There is no question that infographics have tumbled into the world of marketing.
Infographics serve as visual narratives that arrange patterns, relationships, or trends in a creative and visually appealing way. The ideal infographic organizes large amounts of data with art and design finesse, and in the end, a story materializes.
And thanks to social media, infographics have become a popular form of shareable content for brands, serving as an engagement tool for online audiences.
When it comes to the evolution of the infographic, in the past two years, infographics have grown bigger, brighter, and richer in content. For example, compare both the size and amount of data illustrated on this 2011 infographic to that found on the average size of a 2012 infographic.
In my work as an arts marketer, I have experienced this growth first-hand. In designing our e-book, 13 Social Media Infographics Every Marketer Needs to See Volume 2, our primary challenge was fitting the volume of content so that it would match the customary dimensions of the publications our e-book library.
The rise of infographics has also been seen through the development of user-friendly websites such as visual.ly, which has raised $2 million dollars to allow you to create, customize, and share your own infographics easily and for free.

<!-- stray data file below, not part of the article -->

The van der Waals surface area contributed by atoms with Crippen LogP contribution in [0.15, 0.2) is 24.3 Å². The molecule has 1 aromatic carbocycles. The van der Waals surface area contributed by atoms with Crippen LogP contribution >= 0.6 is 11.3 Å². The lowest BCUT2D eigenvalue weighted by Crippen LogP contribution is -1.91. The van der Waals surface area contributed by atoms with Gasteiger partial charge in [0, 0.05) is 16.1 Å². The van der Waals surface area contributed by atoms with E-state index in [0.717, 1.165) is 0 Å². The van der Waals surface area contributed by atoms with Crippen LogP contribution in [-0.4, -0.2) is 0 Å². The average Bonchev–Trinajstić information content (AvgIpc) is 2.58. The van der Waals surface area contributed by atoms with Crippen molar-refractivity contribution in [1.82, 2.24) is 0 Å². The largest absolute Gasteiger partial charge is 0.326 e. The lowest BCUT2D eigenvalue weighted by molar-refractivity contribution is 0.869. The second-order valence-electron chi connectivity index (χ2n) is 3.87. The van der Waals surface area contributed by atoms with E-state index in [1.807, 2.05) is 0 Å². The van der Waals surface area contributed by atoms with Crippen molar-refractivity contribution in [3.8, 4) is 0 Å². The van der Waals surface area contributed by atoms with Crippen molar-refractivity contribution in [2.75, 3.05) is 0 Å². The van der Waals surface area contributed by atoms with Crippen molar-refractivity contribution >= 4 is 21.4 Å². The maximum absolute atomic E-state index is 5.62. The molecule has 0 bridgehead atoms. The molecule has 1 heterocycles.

However, a recent Huffington Post article discusses the notion that as content creators, it is a constant uphill battle to create fresh and engaging content that will grab the attention of our online audience. The author argues that “the time has come to take the world of infographics to the next level: video.”
According to the article, content that is in the form of the infographic, a trend that has undeniably been on the rise, will soon be replaced by explainer videos, or “short, actionable and instructive videos that businesses use to quickly explain what it is they do, and how they can solve their customer’s biggest problems.”
In our ever changing world of technology, are explainer videos a more engaging, more shareable, and more powerful way of demonstrating what infographics already do?
This left me wondering: is the Infographic Dead – Already?
Watch this short video to see an example of how an explainer video takes on the type of content that we have seen in infographics:
So I ask you as arts marketers—do you find explainer videos more engaging in content than the infographic? Or can we exist in a world where infographics and explainer videos both thrive as equally shareable and visually interesting content?